Qs & As
In defence of the Public Interest
“The sooner we have a law on fiscal responsibility the less amateurish action and opacity we will witness and have to endure”
* ‘If the Police and ICAC remain passive for reasons best known to themselves, again how can a case reach the courts?’
In this interview LEX discusses the mechanisms available to investigate matters of public interest, and whether and how anyone occupying public office, from the prime minister and ministers to other persons who handle the affairs of the country can be prosecuted for any past misdeeds. He makes the case for a Fiscal Responsibility Act instead of a freedom of information legislation which he feels will be too weak.
* How would you go about prosecuting ministers or the head of a public institution, be it the police or the ICAC, if you felt they were acting in breach of the law?
The law of the country applies to one and all. No public officer from top to bottom, no prime minister, no minister, no member of parliament is immune from criminal proceedings if there is evidence that he or she has committed an offence. Remember how the former Prime Minister was dragged like a vulgar criminal following the 2014 elections on different charges for which he was prosecuted but thereafter acquitted.
* Since the Courts seem to be the only avenue for seeking redress with regard to matters that involve genuine public interest, are there any guidelines to help members of the public bring prosecutions against prominent public figures?
Any member of the public has all the legitimate right to file a complaint with the police against any prominent public figure. The real question is whether the police force will dare to start an investigation in a complaint filed against a minister or a high public officer.
We have seen many such complaints lying dormant for months if not years with investigative bodies. Why? Is it because these investigative bodies, whether it’s the police or ICAC, decided to look the other way, as it is widely perceived, when it comes to ministers and high public officers serving the present regime? If no proper investigation is carried out, it’s unlikely that a solid case will reach the courts.
* There are many instances when politicians in power have taken decisions, not necessarily for personal gains but clearly not in the public interest, which go unpunished and ultimately cost the public exchequer millions if not billions in terms of damages. Why is it that such cases are hardly ever brought to trial?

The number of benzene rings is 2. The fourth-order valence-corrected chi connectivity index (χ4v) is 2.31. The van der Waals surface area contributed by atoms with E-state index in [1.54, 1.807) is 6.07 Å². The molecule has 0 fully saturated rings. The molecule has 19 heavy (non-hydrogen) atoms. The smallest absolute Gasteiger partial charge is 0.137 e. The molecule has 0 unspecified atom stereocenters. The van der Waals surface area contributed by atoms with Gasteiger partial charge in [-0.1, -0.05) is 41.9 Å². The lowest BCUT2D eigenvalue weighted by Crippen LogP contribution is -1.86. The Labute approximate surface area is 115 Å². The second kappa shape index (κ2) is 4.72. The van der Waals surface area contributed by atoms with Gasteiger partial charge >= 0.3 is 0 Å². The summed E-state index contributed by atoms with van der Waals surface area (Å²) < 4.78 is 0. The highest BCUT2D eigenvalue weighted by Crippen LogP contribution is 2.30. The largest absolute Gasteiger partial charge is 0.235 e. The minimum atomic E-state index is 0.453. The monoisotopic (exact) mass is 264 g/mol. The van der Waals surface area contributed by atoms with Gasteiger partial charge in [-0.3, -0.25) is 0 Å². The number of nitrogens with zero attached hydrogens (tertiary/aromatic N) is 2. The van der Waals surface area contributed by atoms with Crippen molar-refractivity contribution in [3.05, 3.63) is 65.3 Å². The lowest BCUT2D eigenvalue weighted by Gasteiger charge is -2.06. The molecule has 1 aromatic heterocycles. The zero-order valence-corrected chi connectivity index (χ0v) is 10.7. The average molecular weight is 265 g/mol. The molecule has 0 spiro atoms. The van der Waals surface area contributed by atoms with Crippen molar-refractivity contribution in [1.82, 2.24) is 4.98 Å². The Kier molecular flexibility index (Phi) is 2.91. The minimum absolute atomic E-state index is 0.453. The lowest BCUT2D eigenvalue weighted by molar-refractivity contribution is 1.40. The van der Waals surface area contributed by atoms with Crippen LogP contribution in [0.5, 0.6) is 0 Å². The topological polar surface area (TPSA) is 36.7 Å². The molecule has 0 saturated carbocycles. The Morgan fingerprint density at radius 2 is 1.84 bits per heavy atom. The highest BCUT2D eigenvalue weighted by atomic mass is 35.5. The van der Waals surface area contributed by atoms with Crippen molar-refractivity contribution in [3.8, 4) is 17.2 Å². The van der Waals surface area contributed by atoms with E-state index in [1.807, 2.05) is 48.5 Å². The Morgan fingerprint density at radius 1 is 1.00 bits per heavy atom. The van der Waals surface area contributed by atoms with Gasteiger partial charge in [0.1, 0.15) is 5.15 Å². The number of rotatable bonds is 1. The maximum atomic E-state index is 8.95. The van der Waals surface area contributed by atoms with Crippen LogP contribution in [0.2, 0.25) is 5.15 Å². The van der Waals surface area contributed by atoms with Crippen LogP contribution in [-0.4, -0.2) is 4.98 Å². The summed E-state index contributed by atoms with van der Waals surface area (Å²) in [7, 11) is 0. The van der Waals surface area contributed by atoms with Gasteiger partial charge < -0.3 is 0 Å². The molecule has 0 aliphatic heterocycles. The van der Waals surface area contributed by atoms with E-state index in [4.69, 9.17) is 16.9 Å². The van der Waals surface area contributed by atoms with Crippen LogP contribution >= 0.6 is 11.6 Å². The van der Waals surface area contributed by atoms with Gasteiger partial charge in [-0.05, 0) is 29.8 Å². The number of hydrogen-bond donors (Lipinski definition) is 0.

Indeed, there are several cases of serious abuses and wrongdoing committed by people in power. The institutions that should investigate, the ICAC and the police, can start an investigation either of their volition or on a complaint. If they remain passive for reasons best known to themselves, again how can a case reach the courts?
* Does it therefore mean that there isn’t any legal provision or formal mechanism that would hold former ministers/prime ministers to account for any past misdeeds on their part?
The mechanisms are there. Only those who control these mechanisms stay put when it comes to ministers.
* Is the issue of public interest more complex than it seems to be the case given that opinions may differ about what constitutes public interest or not and courts will have difficulty to distinguish between the two?
Public interest is a vague and wide expression. What amounts to public interest depends on a series of facts and circumstances. The courts have nothing to do with the interpretation of public interest except where they have to rule on whether derogations from fundamental rights are in the public interest. The courts deal with cases that are filed before them and they will determine the case on the admissible evidence presented before them.
* There were talks at one time about the need to introduce laws on fiscal responsibility and economic crime to counter acts of wrongdoing in public office. What’s your take on that?
We should have one especially after witnessing the juggling of figures and the movement of funds between the Consolidated Fund (that is constitutionally provided) and the opaque Special Funds. Added to this is the depletion of the reserves of the Central Bank. All these call for serious investigations.
* In fact, the Finance minister has been accused of using ‘tricks’ and ‘stratagems’ for the financing of some popular measures outlined in his last Budget. Wouldn’t the adoption of a law on fiscal responsibility have been an important step towards establishing prudent fiscal policy and helped ensure the sustainability of public finances?
Of course. The Minister of Finance should be answerable to a select committee of parliament or there should be a law that prohibits the kind of action he is alleged to have taken with our finances which after all are the property of the public and the country. The sooner we have a law on fiscal responsibility the less amateurish action and opacity we will witness and have to endure.
* It would seem that civil society will have to go on pressing for the introduction of alternative mechanisms for ensuring executive accountability through a freedom of information law and more powerful parliamentary committees since politicians would not want to shoot themselves in the foot, right?
A freedom of information act will achieve nothing. We need a law on fiscal responsibility which creates criminal offences and establishes the civil responsibility of any minister who diverts public funds towards a war chest that will serve the electoral agenda of a political party.
Mauritius Times ePaper Friday 17 June 2022
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